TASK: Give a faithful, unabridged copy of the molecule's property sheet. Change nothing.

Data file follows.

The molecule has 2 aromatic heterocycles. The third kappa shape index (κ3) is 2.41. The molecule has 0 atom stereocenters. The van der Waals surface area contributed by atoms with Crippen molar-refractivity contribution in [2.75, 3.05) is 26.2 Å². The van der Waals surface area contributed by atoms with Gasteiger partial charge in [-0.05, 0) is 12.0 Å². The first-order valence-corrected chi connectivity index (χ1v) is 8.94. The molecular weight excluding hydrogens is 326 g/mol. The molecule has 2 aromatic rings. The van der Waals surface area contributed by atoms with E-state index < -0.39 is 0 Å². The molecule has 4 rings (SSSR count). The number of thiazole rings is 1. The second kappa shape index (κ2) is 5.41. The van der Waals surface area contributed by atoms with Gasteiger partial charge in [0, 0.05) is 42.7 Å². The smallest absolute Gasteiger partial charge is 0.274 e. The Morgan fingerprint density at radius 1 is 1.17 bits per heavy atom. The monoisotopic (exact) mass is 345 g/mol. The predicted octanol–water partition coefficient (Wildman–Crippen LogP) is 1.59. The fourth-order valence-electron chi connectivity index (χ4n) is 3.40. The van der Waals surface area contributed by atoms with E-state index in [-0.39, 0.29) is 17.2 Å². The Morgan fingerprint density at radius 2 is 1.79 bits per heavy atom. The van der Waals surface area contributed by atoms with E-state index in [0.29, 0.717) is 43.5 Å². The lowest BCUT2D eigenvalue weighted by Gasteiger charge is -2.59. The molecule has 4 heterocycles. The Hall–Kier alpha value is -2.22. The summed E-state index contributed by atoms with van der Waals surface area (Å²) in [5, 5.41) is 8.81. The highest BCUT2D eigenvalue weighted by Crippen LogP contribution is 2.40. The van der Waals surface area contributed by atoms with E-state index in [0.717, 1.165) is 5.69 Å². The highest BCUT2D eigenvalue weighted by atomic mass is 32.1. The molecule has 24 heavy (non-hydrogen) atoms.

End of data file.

The molecule has 2 aromatic heterocycles. The third kappa shape index (κ3) is 2.41. The molecule has 0 atom stereocenters. The van der Waals surface area contributed by atoms with Crippen molar-refractivity contribution in [2.75, 3.05) is 26.2 Å². The van der Waals surface area contributed by atoms with Gasteiger partial charge in [-0.05, 0) is 12.0 Å². The first-order valence-corrected chi connectivity index (χ1v) is 8.94. The molecular weight excluding hydrogens is 326 g/mol. The molecule has 2 aromatic rings. The van der Waals surface area contributed by atoms with E-state index < -0.39 is 0 Å². The molecule has 4 rings (SSSR count). The number of thiazole rings is 1. The second kappa shape index (κ2) is 5.41. The van der Waals surface area contributed by atoms with Gasteiger partial charge in [0, 0.05) is 42.7 Å². The smallest absolute Gasteiger partial charge is 0.274 e. The Morgan fingerprint density at radius 1 is 1.17 bits per heavy atom. The monoisotopic (exact) mass is 345 g/mol. The predicted octanol–water partition coefficient (Wildman–Crippen LogP) is 1.59. The fourth-order valence-electron chi connectivity index (χ4n) is 3.40. The van der Waals surface area contributed by atoms with E-state index in [-0.39, 0.29) is 17.2 Å². The Morgan fingerprint density at radius 2 is 1.79 bits per heavy atom. The van der Waals surface area contributed by atoms with E-state index in [0.29, 0.717) is 43.5 Å². The lowest BCUT2D eigenvalue weighted by Gasteiger charge is -2.59. The molecule has 4 heterocycles. The Hall–Kier alpha value is -2.22. The summed E-state index contributed by atoms with van der Waals surface area (Å²) in [5, 5.41) is 8.81. The highest BCUT2D eigenvalue weighted by Crippen LogP contribution is 2.40. The van der Waals surface area contributed by atoms with E-state index in [0.717, 1.165) is 5.69 Å². The highest BCUT2D eigenvalue weighted by atomic mass is 32.1. The molecule has 24 heavy (non-hydrogen) atoms.